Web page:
Health experts are warning of a possible “twindemic” ahead of the upcoming flu season as COVID-19 spreads among communities and children return to classrooms.
“Based on what we are currently seeing for other respiratory infections … I expect we will see a resurgence of influenza at above-average levels this year,” said Dr. David Cennimo, an infectious disease specialist at Rutgers New Jersey Medical School.
The health experts’ projections run contrary to the experience of last year’s flu season, which saw hardly any activity as the pandemic led to shutdowns and students learned virtually, among other precautions.
Now people are going out again and children are back in classrooms as the pandemic drags on.
Children have the “distribution franchise” for flu and can spread the virus among themselves while at school and then bring it back to their families and communities, said Dr. William Schaffner, an infectious disease specialist at Vanderbilt University.
“Children are supposed to be the real disseminators,” he said. “When they get infected, they shed more flu virus than adults, and they shed the virus for longer periods of time.”
Dr. Schaffner stressed that the flu and COVID-19 are caused by two different viruses and that their vaccines do not protect against each other.
But companies like Novavax and Moderna are working to develop a single vaccine for the flu and COVID-19.
Dr. Schaffner said the spread of COVID-19 and influenza could be stressful on health care systems, which are already under strain with coronavirus cases, and could lead to more hospitalizations and deaths.
“It’s very hard to predict the severity of any flu season. However, it is almost certain that influenza will be back, since most Americans are no longer adhering to the strict infection control behaviors that were in place last flu season with COVID-19,” said Litjen Tan, chief strategy officer of Immunization Action Coalition.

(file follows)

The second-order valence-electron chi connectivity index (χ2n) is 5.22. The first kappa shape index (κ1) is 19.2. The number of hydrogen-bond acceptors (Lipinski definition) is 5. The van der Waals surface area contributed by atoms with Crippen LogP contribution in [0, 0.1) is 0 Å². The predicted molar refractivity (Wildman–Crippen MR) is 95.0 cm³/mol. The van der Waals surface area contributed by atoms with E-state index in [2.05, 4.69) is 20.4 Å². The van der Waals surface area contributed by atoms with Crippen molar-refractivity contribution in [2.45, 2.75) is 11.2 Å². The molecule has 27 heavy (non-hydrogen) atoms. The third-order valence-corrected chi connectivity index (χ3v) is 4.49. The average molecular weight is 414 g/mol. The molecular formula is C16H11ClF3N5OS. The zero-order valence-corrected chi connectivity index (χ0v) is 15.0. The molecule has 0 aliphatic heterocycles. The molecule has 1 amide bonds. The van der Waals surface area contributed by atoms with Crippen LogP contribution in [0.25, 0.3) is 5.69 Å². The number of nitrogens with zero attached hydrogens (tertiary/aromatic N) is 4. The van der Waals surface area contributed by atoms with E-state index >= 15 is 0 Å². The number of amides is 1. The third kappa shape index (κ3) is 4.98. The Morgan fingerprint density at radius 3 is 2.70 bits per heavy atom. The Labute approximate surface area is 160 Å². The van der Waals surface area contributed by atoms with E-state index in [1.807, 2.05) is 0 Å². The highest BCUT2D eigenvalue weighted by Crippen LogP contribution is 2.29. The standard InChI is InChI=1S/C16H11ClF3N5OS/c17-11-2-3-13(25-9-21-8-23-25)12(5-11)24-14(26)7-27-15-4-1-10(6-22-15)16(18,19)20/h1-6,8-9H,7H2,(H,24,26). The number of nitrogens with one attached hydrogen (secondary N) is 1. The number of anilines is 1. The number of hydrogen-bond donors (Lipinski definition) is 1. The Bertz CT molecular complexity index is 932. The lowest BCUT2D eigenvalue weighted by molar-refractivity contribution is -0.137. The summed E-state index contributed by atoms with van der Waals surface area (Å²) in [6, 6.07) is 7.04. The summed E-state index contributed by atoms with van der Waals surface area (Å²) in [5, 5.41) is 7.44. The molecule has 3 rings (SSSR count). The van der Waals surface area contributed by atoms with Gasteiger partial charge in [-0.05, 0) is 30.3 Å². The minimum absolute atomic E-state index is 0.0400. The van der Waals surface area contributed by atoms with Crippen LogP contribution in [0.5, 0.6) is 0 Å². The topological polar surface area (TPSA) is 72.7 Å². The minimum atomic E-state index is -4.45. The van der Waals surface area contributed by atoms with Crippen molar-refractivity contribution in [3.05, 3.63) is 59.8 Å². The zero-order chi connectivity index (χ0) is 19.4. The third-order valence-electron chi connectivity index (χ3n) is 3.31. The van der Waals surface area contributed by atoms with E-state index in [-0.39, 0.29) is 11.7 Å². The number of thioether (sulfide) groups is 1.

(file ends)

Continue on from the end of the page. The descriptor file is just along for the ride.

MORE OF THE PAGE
Mr. Tan added that Australia saw the flu remain at “historically low levels” this past season but noted the continent is still practicing strict social distancing and masking requirements.
It’s tricky to compare the flu season in the U.S. based on what happened in Australia even before the COVID-19 pandemic, he added.
Although rare, it’s possible to contract the flu and COVID-19 at the same time, which could cause a “much worse condition,” said Dr. Cennimo.
“If you contract the flu, you will have to quarantine and be tested to rule out COVID-19. This highlights the importance of children under 12, who cannot yet receive the COVID-19 vaccine, receiving the flu vaccine,” Dr. Cennimo said. “Vaccinated children are less at risk for the flu, whose symptoms can be confused with COVID-19 and cause possibly unnecessary school quarantines while awaiting a proper diagnosis.”
The flu has sickened an estimated 9 million to 45 million people, hospitalized between 140,000 to 180,000 and killed 12,000 to 61,000 each year since 2010, the Centers for Disease Control and Prevention says.
This past flu season had “unusually low” activity, despite high levels of testing, the CDC says. Only 1,675 out of 818,939 respiratory specimens, or 0.2%, tested by labs came back positive for an influenza virus, compared to about 26% to 30% during the last three flu seasons before the pandemic, CDC data shows.
The most recent flu season had the lowest recorded hospitalizations and only one report of a child dying from the flu. Flu deaths in children ranged from a low of 37 between 2011 and 2012 to a high of 199 between 2019 and 2020.
The unusually low flu activity can be likely attributed to COVID-19 safety measures such as wearing face masks, school closures, reduced travel, physical distancing and increased ventilation of indoor spaces, the CDC says.
Flu activity typically begins to climb in October, with peaks between December and February, but can last as late as May.
The CDC recommends that everyone age 6 months and older receive a flu shot each year. People at higher risk of serious complications from the flu include people 65 years and older, those with chronic medical conditions such as diabetes or heart disease, pregnant people and children younger than 5 years old.
All flu shots this year are quadrivalent, according to Dr. Schaffner, meaning that they protect against four different flu viruses. This is the first year that all of these shots are quadrivalent, he noted, commenting on how manufacturers have been moving toward this goal for years.